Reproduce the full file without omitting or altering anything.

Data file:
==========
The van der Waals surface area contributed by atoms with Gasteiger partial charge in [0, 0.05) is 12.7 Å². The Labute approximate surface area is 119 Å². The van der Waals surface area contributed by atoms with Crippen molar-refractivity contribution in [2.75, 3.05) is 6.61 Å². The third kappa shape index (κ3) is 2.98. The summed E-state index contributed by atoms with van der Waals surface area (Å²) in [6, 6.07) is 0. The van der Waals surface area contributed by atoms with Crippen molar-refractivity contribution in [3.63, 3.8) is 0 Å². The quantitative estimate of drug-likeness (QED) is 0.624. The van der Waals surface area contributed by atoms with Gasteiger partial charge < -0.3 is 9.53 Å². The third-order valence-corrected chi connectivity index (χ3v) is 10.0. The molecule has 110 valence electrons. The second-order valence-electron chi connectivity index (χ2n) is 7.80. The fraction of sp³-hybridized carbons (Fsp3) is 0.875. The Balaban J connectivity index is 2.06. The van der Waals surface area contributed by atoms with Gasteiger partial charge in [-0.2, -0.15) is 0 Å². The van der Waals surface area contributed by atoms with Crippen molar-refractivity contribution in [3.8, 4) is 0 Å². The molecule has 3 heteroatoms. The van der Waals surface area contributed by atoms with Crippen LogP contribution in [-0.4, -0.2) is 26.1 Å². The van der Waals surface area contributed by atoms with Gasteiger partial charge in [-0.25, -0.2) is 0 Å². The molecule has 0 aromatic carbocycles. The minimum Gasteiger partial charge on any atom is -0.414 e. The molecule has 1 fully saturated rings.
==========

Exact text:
The van der Waals surface area contributed by atoms with Gasteiger partial charge in [0, 0.05) is 12.7 Å². The Labute approximate surface area is 119 Å². The van der Waals surface area contributed by atoms with Crippen molar-refractivity contribution in [2.75, 3.05) is 6.61 Å². The third kappa shape index (κ3) is 2.98. The summed E-state index contributed by atoms with van der Waals surface area (Å²) in [6, 6.07) is 0. The van der Waals surface area contributed by atoms with Crippen molar-refractivity contribution in [3.63, 3.8) is 0 Å². The quantitative estimate of drug-likeness (QED) is 0.624. The van der Waals surface area contributed by atoms with Gasteiger partial charge < -0.3 is 9.53 Å². The third-order valence-corrected chi connectivity index (χ3v) is 10.0. The molecule has 110 valence electrons. The second-order valence-electron chi connectivity index (χ2n) is 7.80. The fraction of sp³-hybridized carbons (Fsp3) is 0.875. The Balaban J connectivity index is 2.06. The van der Waals surface area contributed by atoms with Gasteiger partial charge in [-0.2, -0.15) is 0 Å². The van der Waals surface area contributed by atoms with Crippen molar-refractivity contribution in [3.8, 4) is 0 Å². The molecule has 3 heteroatoms. The van der Waals surface area contributed by atoms with Crippen LogP contribution in [-0.4, -0.2) is 26.1 Å². The van der Waals surface area contributed by atoms with Gasteiger partial charge in [-0.25, -0.2) is 0 Å². The molecule has 0 aromatic carbocycles. The minimum Gasteiger partial charge on any atom is -0.414 e. The molecule has 1 fully saturated rings.